“Why?” I ask, more pleadingly than I intend.
“Because he is so whiny, and he has never done anything better since his days in ‘Traffic,’ ‘Spencer Davis’ & ‘Blind Faith,’” he snorts.
My guest has no clue.
“Can I cope with today? My love is leavin’ me.”
It’s 1986, and I am in my room in my West Hollywood apartment, getting ready for work. It is still dark outside. I am on the cusp of a painful break-up. The song “My Love is Leavin’” comes on the radio. The gentle percussion in the intro draws me in, and then comes the vocal. His voice is melancholy. It resonates. I do my best to fight back the tears, and manage to succeed — this time.
Many of us in our 30’s and up, look back on any love-related sorrows of our youth with a certain dismissiveness; suffering builds character, after all. Every dark cloud has a silver lining. Essential pain eventually leads to earned rewards. But such optimism can seem so fruitless when you’re shrouded in grief; grief that stems from rejection, infidelity and feelings of worthlessness.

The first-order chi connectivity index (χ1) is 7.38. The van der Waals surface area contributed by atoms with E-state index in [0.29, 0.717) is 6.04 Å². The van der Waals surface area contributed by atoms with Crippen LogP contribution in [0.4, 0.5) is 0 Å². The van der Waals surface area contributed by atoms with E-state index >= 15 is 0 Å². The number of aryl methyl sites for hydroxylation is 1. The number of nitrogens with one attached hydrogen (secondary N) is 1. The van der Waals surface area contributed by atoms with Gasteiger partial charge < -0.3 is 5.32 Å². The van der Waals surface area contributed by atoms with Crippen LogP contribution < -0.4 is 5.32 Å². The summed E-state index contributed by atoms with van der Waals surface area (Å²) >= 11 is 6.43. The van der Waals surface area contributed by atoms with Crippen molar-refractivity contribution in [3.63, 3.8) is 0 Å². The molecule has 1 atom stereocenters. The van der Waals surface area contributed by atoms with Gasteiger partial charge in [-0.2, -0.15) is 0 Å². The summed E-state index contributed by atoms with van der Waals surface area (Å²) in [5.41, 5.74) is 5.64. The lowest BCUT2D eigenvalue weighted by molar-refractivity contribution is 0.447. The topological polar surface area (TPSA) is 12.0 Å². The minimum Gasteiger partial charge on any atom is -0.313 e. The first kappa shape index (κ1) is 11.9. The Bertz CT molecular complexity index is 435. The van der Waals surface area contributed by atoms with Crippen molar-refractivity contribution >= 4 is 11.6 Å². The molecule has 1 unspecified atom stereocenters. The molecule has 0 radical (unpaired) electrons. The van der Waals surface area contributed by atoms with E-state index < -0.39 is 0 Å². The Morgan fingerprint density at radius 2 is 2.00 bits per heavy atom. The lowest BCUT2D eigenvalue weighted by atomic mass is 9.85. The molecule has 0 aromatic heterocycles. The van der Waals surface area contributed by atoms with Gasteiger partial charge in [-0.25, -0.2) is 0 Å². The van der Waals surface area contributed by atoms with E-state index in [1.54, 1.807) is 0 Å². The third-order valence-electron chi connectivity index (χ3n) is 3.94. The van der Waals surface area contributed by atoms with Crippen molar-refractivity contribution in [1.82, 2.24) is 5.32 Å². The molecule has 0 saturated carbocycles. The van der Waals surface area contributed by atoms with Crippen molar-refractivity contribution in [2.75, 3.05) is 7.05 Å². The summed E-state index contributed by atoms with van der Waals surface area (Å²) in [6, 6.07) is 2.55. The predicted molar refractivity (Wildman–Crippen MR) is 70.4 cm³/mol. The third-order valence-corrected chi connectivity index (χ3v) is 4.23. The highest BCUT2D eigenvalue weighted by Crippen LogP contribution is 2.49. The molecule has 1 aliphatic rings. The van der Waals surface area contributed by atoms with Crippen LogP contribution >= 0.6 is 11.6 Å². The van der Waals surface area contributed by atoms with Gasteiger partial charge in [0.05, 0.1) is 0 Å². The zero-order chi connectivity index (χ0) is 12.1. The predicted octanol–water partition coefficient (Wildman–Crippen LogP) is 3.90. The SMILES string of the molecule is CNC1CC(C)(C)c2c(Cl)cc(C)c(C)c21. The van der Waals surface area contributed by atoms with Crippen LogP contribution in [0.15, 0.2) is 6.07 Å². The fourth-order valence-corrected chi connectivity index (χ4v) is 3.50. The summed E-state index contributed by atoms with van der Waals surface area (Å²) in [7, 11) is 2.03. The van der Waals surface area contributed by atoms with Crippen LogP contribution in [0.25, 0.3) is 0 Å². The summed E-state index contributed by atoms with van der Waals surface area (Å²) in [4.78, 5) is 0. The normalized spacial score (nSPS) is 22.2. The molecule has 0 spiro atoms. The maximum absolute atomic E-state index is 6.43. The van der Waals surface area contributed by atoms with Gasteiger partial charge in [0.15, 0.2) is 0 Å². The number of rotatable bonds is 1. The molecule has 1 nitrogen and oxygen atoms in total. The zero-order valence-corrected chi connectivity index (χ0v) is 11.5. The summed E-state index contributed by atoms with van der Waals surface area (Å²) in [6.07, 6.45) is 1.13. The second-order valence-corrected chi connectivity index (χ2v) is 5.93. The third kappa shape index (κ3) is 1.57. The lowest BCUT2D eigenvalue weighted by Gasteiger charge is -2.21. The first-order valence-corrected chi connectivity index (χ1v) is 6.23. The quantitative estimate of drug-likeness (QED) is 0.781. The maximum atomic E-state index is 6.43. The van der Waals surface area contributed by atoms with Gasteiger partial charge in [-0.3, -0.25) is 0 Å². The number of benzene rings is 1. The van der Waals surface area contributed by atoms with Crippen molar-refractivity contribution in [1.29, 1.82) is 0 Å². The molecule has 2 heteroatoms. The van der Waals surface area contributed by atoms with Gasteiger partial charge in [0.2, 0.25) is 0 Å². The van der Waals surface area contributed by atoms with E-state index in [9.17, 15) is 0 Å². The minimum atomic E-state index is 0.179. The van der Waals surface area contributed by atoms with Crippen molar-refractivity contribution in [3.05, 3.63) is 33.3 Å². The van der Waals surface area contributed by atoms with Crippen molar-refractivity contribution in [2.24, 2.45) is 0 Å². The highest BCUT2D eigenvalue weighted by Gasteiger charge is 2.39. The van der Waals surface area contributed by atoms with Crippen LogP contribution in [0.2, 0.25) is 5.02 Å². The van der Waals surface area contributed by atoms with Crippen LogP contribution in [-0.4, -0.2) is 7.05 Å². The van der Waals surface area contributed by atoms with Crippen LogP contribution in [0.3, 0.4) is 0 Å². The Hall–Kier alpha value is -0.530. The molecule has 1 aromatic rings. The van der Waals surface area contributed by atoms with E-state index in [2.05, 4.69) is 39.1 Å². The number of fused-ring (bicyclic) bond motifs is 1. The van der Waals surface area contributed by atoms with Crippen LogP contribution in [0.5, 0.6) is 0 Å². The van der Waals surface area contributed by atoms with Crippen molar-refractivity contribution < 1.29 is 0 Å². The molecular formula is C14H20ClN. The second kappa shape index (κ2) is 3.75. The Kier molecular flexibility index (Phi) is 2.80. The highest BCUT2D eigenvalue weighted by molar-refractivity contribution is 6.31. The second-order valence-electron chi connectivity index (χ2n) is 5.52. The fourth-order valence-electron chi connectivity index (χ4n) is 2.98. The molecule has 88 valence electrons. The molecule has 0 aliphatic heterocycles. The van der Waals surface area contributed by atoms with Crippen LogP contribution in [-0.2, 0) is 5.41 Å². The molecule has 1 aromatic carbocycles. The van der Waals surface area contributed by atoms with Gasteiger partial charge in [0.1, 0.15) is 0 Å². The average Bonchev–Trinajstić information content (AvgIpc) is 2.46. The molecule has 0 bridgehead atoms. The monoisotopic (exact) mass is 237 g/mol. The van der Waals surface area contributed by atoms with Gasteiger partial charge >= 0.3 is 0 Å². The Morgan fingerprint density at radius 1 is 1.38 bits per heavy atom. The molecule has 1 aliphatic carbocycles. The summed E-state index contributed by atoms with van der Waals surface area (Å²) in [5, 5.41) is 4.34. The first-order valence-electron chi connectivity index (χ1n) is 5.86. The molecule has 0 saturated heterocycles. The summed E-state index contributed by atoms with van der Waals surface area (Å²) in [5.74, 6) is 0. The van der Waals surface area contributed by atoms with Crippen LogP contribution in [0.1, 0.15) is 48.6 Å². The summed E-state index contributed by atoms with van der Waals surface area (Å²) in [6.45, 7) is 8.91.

“Shadows in purple thrill me. I cry myself awake each night…”
Heart so grounded; ground into the soil. Heart so trampled upon. Heart still so new and young. Heart so vulnerable. Who, at such a young age, has had the experience of true heartbreak; not of the kind where death is concerned, but of the kind where someone you are truly wrapped up in just doesn’t want you anymore? That is a heartbreak like no other.
“I can’t believe that it’s true. Here am I, where are you, my love?”
I buy the album shortly after. I check out the cover. So sexy and lanky, this Steve Winwood. He wears suspenders, and there is a willowy brunette woman with him in some of the pictures. How could anyone want to leave such an attractive, soulful and talented man?,” was my initial thought. Then again, let’s talk to the brunette; perhaps she has a story of her own.
He sings to her, “Breathing your perfume chills me. Dreams never lie.”
It is 2014 now. I slip “Back in the High Life” into my CD player in my kitchen — my grown-up kitchen in my grown-up house. I hit Track 8, “My Love is Leavin’.” I twirl and sway to it; I do a joyful arabesque. I am 53 now, married for over 25 years to a man that is familiar with Steve Winwood and all the bands that he has been in, and he appreciates it all.
The song still resonates. “Shadows in purple thrill me….” But I no longer cry myself awake each night. I feel a need to comfort those who do, to let them know that things do get better, that their grief is only temporary, and that someday love will find them again — and stay.
“Yeah, that’s what you heard. Oh, I’m free as a bird….”